Being Organic

Apr 28, 2006

My friend Laura recently gave me a great image of the church – a wildflower garden. Not straight and neat and cultivated and orderly and uniform. But rather its beauty lies in its diversity, randomness and lack of intense cultivation. There is even room for a few weeds in this garden.

I think this is what I have in mind when I talk about the need for our Church at Southpoint to be ‘organic’.

Organic is a way of growing things. A way that doesn’t force production or introduce foreign substances to the growing environment. Organic growth modifies our perception of success. We’re not looking for the perfect size and shape. We’re not driven by numbers and high yields. We’re not seeking tight uniformity to a predetermined standard of excellence.

Instead, we’re pursuing health and wholeness in an environment that encourages the most natural forms of growth and beauty possible.

Organic church causes us to look at the way we worship, reach out, make decisions, form community.

This year, it has meant doing away with Robert’s Rules of Order. It has meant canceling all our plug-and-play small groups including Alpha. It has meant running none of the usual programs associated with the suburban church. It has meant no advertising.

Instead, we gather around the table in a home mid-week for a shared meal and guided conversation (and the occasional episode of Amazing Race!). Sunday worship centers around the hospitality of God offered in Jesus and imaged in the cup and the bread. People are discovering natural ways to serve their neighbours, friends, co-workers and families as ambassadors for Jesus.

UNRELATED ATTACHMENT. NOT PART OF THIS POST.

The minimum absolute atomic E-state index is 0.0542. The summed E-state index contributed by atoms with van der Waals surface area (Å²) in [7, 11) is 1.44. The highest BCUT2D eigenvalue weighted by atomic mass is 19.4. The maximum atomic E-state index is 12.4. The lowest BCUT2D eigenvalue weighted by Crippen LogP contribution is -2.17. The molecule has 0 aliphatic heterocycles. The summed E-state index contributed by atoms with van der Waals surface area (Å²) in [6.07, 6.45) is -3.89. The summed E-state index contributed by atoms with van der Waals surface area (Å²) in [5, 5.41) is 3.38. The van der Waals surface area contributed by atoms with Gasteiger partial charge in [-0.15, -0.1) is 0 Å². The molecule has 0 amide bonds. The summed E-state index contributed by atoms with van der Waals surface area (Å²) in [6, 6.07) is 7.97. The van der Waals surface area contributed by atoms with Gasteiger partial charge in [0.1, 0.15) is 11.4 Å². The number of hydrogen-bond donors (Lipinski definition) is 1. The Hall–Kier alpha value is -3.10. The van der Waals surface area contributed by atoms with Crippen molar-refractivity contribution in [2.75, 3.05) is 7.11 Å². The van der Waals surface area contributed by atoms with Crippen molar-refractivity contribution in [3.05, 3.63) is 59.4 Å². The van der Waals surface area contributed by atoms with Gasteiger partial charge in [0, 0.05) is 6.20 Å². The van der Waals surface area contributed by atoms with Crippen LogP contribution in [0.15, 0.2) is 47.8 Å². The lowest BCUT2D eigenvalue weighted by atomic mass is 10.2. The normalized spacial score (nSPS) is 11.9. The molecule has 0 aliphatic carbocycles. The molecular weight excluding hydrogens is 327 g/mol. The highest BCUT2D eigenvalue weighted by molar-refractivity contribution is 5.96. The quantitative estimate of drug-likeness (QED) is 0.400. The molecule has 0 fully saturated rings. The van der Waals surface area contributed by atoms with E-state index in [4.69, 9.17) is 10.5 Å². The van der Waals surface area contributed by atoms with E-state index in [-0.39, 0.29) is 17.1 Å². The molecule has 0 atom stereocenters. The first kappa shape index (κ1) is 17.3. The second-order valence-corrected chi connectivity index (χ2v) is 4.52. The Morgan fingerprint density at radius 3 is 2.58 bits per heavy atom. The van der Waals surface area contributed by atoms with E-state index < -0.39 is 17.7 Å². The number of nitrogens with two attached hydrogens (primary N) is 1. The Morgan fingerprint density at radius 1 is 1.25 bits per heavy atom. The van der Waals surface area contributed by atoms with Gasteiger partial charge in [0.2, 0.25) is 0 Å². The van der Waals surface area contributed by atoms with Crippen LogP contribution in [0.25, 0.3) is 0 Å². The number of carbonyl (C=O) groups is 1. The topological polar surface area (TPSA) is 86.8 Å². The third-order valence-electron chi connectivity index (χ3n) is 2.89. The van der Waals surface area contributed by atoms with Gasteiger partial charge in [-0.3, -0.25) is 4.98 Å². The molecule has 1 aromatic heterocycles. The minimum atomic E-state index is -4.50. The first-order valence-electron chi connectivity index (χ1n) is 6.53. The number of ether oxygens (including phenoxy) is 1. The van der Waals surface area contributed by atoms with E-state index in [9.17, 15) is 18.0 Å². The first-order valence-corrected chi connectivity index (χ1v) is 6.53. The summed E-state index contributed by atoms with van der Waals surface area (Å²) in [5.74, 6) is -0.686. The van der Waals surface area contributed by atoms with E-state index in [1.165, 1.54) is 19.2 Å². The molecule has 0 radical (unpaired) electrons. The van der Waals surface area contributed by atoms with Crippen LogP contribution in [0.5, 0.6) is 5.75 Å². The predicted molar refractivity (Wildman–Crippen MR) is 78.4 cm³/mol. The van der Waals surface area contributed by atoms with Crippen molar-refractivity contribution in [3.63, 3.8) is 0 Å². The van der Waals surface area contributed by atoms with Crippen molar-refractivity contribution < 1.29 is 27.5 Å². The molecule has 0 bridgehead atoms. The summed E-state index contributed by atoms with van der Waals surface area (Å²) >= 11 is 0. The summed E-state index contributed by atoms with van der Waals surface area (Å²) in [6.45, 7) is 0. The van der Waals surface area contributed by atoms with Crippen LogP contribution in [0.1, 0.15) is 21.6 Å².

Artists have painted. Singers have sung. Teachers have taught. People have shared their stories. Kids have filled our meeting space with all kinds of noises and have even shared in communion! A diversity of age, race, occupations and incomes have gathered to form a wildflower garden.

This isn’t a good place for people who like control and order, procedure and protocol. It’s not a good place for people who like to do a lot of weeding. But it is becoming a place of natural beauty and I am glad to be gardened together by the same Spirit.

4 Comments. Leave new


Excellent image of the “church”. I was wondering if the wild garden included some wild insects and animals? 🙂

It will be interesting to hear from those who consider themselves a part of Southpoint. Do they identify with the image? Is it harder to do the image than just think about it? How will new people adapt to the image of a wild garden and still connect the dots to Jesus and His message?

I have always appreciated your willingness to think “without a box” in the midst of serving Christ and His cause in His church. Blessing of grace and mercy be yours in abundance today.


Do we get to pick what flower we are?

I get excited just thinking about our “garden” and what God is planting in it.

Something I found interesting in that same “wild garden” passage I shared with Scott is the idea that some plants are meant to become strong, sturdy trees to last a long time, and others are meant to only be flowers who bloom for a season. Whether this refers to people’s gifts being used, leadership, or something else, it’s a beautiful image of the refusal to take control of the garden ourselves. It leaves some mystery and “the great unknown” in my mind. Just the way we, and He, wants it I think!

I want to be a sturdy tree planted for a long time. I value the focus of Southpoint and have come to appreciate the wild garden. Thank you for inviting me to the table with you.

Leave a Reply

Your email address will not be published. Required fields are marked *